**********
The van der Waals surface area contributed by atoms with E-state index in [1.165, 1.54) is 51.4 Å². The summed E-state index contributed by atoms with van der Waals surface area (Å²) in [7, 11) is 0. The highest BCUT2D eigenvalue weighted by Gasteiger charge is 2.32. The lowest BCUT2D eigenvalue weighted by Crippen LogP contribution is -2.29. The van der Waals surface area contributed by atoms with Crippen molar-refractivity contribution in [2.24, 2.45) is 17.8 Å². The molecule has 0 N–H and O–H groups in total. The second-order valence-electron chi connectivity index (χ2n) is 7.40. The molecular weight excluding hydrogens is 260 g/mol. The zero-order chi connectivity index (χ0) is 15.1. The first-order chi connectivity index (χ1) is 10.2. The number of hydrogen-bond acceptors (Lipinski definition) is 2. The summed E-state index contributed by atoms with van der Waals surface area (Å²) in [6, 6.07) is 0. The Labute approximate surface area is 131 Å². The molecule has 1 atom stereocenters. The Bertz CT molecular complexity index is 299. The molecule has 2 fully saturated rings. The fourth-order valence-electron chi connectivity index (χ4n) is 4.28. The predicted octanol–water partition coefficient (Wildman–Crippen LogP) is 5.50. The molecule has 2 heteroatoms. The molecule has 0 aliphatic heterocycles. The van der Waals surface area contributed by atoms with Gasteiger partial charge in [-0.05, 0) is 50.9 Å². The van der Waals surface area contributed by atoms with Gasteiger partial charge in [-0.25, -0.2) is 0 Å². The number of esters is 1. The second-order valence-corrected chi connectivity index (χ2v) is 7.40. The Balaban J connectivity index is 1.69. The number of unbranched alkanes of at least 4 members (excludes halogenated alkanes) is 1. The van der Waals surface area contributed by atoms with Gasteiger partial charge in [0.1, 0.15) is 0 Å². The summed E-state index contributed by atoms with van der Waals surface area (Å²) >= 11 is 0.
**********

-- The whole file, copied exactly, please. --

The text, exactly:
The van der Waals surface area contributed by atoms with E-state index in [1.165, 1.54) is 51.4 Å². The summed E-state index contributed by atoms with van der Waals surface area (Å²) in [7, 11) is 0. The highest BCUT2D eigenvalue weighted by Gasteiger charge is 2.32. The lowest BCUT2D eigenvalue weighted by Crippen LogP contribution is -2.29. The van der Waals surface area contributed by atoms with Crippen molar-refractivity contribution in [2.24, 2.45) is 17.8 Å². The molecule has 0 N–H and O–H groups in total. The second-order valence-electron chi connectivity index (χ2n) is 7.40. The molecular weight excluding hydrogens is 260 g/mol. The zero-order chi connectivity index (χ0) is 15.1. The first-order chi connectivity index (χ1) is 10.2. The number of hydrogen-bond acceptors (Lipinski definition) is 2. The summed E-state index contributed by atoms with van der Waals surface area (Å²) in [6, 6.07) is 0. The Labute approximate surface area is 131 Å². The molecule has 1 atom stereocenters. The Bertz CT molecular complexity index is 299. The molecule has 2 fully saturated rings. The fourth-order valence-electron chi connectivity index (χ4n) is 4.28. The predicted octanol–water partition coefficient (Wildman–Crippen LogP) is 5.50. The molecule has 2 heteroatoms. The molecule has 0 aliphatic heterocycles. The van der Waals surface area contributed by atoms with Gasteiger partial charge in [-0.05, 0) is 50.9 Å². The van der Waals surface area contributed by atoms with Gasteiger partial charge in [-0.25, -0.2) is 0 Å². The number of esters is 1. The second-order valence-corrected chi connectivity index (χ2v) is 7.40. The Balaban J connectivity index is 1.69. The number of unbranched alkanes of at least 4 members (excludes halogenated alkanes) is 1. The van der Waals surface area contributed by atoms with Gasteiger partial charge in [0.1, 0.15) is 0 Å². The summed E-state index contributed by atoms with van der Waals surface area (Å²) >= 11 is 0.